OSAKA — The Osaka Municipal Government purged the residence registrations of nearly 2,100 day-laborers Thursday, after concluding through a monthlong investigation that the men did not really live at the three welfare centers where they were registered.

The city’s decision was immediately condemned by lawyers and human rights activists, who vowed to sue the city for denying the men their constitutional rights Without a government-recognized residence, the men will be unable to vote in the April 8 municipal elections.

City officials and the homeless met for two hours Thursday afternoon in an attempt to reach a solution to what is rapidly becoming the major political issue in the upcoming election. But the meeting turned acrimonious toward the end, as it became obvious no compromise would be reached.

The decision comes nearly a month after the Osaka High Court ordered the city not to remove the address of a 34-year-old construction worker who had registered his residence as a private welfare facility in the Kamagasaki day-laborer district.

At the time, nearly 3,000 people were registered as living at three privately run centers. The city said their registrations were illegal because a person has to physically live at an address to register it as a place of residence, something that all 3,000 people could not do.

Many homeless people, however, say they need a registered residential address to apply for social welfare benefits or job interviews, in addition to guaranteeing their voting rights.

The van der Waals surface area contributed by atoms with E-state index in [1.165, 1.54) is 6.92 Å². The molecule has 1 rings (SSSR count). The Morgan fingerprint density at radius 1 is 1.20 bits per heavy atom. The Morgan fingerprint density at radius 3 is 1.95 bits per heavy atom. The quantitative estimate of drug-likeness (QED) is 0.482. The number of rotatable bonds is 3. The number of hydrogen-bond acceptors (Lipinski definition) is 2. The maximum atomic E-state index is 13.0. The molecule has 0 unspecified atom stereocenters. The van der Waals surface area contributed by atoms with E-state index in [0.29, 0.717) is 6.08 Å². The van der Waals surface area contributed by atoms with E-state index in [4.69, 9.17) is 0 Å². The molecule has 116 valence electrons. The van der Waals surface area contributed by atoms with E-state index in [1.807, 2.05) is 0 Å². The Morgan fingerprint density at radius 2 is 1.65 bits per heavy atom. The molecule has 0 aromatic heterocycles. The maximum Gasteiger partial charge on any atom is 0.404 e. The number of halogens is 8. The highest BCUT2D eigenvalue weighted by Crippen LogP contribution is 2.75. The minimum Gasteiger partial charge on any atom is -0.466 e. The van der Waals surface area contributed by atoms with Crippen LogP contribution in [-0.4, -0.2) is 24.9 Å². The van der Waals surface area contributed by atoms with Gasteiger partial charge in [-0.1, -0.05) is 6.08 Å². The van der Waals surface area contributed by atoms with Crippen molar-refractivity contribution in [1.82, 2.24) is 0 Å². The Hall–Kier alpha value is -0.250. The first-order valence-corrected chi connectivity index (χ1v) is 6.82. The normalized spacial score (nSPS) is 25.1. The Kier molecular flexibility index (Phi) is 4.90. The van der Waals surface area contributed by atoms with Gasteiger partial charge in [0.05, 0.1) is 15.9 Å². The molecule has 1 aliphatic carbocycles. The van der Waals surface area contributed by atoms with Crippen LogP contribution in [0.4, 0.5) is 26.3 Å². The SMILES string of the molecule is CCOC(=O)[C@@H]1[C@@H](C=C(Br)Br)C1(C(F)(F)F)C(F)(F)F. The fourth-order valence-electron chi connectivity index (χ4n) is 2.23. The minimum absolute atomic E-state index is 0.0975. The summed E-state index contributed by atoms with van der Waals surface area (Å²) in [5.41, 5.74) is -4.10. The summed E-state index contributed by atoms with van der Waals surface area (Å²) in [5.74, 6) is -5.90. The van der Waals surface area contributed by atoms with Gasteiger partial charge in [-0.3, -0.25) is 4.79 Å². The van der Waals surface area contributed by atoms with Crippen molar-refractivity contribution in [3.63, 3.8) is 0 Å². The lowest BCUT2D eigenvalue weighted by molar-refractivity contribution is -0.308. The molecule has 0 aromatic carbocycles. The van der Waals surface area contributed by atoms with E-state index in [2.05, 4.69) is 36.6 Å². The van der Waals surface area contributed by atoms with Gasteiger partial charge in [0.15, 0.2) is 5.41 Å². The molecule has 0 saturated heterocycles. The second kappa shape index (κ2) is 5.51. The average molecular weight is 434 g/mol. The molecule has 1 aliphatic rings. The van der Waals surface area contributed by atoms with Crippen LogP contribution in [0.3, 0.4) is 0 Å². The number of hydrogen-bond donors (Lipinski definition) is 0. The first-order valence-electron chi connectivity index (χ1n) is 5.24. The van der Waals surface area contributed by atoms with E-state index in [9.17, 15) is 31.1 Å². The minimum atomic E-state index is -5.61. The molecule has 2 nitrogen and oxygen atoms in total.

After the court ruling, Osaka announced it would suspend plans to eliminate all the registrations for three weeks while it checked who was living at the facilities and to move them into public shelters.

City officials faced a tight deadline with the elections looming, and the city became concerned that the poll could be invalid if the people registered at the private welfare facilities voted. A tense meeting that nearly came to blows last week between city officials and representatives of the homeless group failed to resolve the issue.

Lawyers for the homeless say the registrations are legal and the city’s act of invalidating the listings would be the cause of a constitutionally invalid election.

Some of the homeless have been registered at the private facilities for years and several who attended last week’s meeting with the city complained that officials had never questioned the legitimacy of their registrations during past elections.

“If Osaka takes away their registrations, the homeless will lose their right to vote, a clear violation of the Constitution. I see lawsuits against the city as inevitable,” said Hiromichi Endo, a human rights lawyer who works on behalf of the homeless.

Osaka has said the homeless who were registered as living at the private facilities but who had agreed before Thursday to move into designated municipal shelters would be able to apply to register the shelters as their residences, but would not say the applications would be accepted nor would they clarify why they considered the public facilities legally acceptable addresses but not the private facilities.

But the question now is what will become of the voting rights of the 2,100 whose registrations are being expunged.

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